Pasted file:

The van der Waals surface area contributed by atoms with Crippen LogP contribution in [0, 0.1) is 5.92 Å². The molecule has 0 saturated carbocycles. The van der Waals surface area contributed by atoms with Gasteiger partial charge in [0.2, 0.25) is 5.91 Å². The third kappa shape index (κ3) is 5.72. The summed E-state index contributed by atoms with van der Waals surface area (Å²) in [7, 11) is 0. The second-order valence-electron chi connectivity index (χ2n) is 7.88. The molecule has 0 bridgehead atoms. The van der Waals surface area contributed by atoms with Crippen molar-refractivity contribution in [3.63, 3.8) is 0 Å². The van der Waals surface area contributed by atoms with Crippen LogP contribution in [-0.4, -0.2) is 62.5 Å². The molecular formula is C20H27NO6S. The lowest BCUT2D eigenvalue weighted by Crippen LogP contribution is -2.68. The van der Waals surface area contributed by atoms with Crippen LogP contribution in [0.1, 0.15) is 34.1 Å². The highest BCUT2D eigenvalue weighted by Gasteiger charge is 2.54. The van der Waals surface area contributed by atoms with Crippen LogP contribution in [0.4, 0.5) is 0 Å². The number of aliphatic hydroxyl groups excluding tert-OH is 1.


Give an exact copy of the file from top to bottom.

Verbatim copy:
The van der Waals surface area contributed by atoms with Crippen LogP contribution in [0, 0.1) is 5.92 Å². The molecule has 0 saturated carbocycles. The van der Waals surface area contributed by atoms with Gasteiger partial charge in [0.2, 0.25) is 5.91 Å². The third kappa shape index (κ3) is 5.72. The summed E-state index contributed by atoms with van der Waals surface area (Å²) in [7, 11) is 0. The second-order valence-electron chi connectivity index (χ2n) is 7.88. The molecule has 0 bridgehead atoms. The van der Waals surface area contributed by atoms with Crippen molar-refractivity contribution in [3.63, 3.8) is 0 Å². The van der Waals surface area contributed by atoms with Crippen LogP contribution in [-0.4, -0.2) is 62.5 Å². The molecular formula is C20H27NO6S. The lowest BCUT2D eigenvalue weighted by Crippen LogP contribution is -2.68. The van der Waals surface area contributed by atoms with Crippen LogP contribution in [0.1, 0.15) is 34.1 Å². The highest BCUT2D eigenvalue weighted by Gasteiger charge is 2.54. The van der Waals surface area contributed by atoms with Crippen LogP contribution in [0.4, 0.5) is 0 Å². The number of aliphatic hydroxyl groups excluding tert-OH is 1.